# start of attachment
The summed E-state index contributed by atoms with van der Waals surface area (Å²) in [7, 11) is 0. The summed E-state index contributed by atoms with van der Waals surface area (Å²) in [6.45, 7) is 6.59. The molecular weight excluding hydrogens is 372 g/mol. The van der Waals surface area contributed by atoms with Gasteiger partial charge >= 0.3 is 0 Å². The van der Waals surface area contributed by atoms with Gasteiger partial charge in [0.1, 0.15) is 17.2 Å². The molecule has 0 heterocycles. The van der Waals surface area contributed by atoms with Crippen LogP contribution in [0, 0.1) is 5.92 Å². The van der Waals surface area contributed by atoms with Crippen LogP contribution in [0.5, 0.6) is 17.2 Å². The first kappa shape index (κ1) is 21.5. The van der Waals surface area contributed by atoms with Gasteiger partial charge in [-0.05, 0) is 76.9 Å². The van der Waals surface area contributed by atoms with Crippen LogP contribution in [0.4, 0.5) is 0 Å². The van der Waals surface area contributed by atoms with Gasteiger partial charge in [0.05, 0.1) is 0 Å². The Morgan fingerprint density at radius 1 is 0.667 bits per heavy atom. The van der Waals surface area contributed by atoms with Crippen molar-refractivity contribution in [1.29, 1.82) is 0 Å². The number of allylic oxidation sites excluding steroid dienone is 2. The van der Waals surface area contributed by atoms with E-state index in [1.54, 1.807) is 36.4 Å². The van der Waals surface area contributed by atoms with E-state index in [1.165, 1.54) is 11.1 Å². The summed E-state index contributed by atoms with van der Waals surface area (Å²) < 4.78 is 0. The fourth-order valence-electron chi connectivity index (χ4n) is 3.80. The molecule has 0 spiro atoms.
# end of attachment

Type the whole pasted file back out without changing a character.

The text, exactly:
The summed E-state index contributed by atoms with van der Waals surface area (Å²) in [7, 11) is 0. The summed E-state index contributed by atoms with van der Waals surface area (Å²) in [6.45, 7) is 6.59. The molecular weight excluding hydrogens is 372 g/mol. The van der Waals surface area contributed by atoms with Gasteiger partial charge >= 0.3 is 0 Å². The van der Waals surface area contributed by atoms with Gasteiger partial charge in [0.1, 0.15) is 17.2 Å². The molecule has 0 heterocycles. The van der Waals surface area contributed by atoms with Crippen LogP contribution in [0, 0.1) is 5.92 Å². The van der Waals surface area contributed by atoms with Crippen LogP contribution in [0.5, 0.6) is 17.2 Å². The first kappa shape index (κ1) is 21.5. The van der Waals surface area contributed by atoms with Gasteiger partial charge in [-0.05, 0) is 76.9 Å². The van der Waals surface area contributed by atoms with Crippen LogP contribution in [0.4, 0.5) is 0 Å². The van der Waals surface area contributed by atoms with Gasteiger partial charge in [0.05, 0.1) is 0 Å². The Morgan fingerprint density at radius 1 is 0.667 bits per heavy atom. The van der Waals surface area contributed by atoms with Crippen molar-refractivity contribution in [1.29, 1.82) is 0 Å². The number of allylic oxidation sites excluding steroid dienone is 2. The van der Waals surface area contributed by atoms with E-state index in [1.54, 1.807) is 36.4 Å². The van der Waals surface area contributed by atoms with E-state index in [1.165, 1.54) is 11.1 Å². The summed E-state index contributed by atoms with van der Waals surface area (Å²) < 4.78 is 0. The fourth-order valence-electron chi connectivity index (χ4n) is 3.80. The molecule has 0 spiro atoms.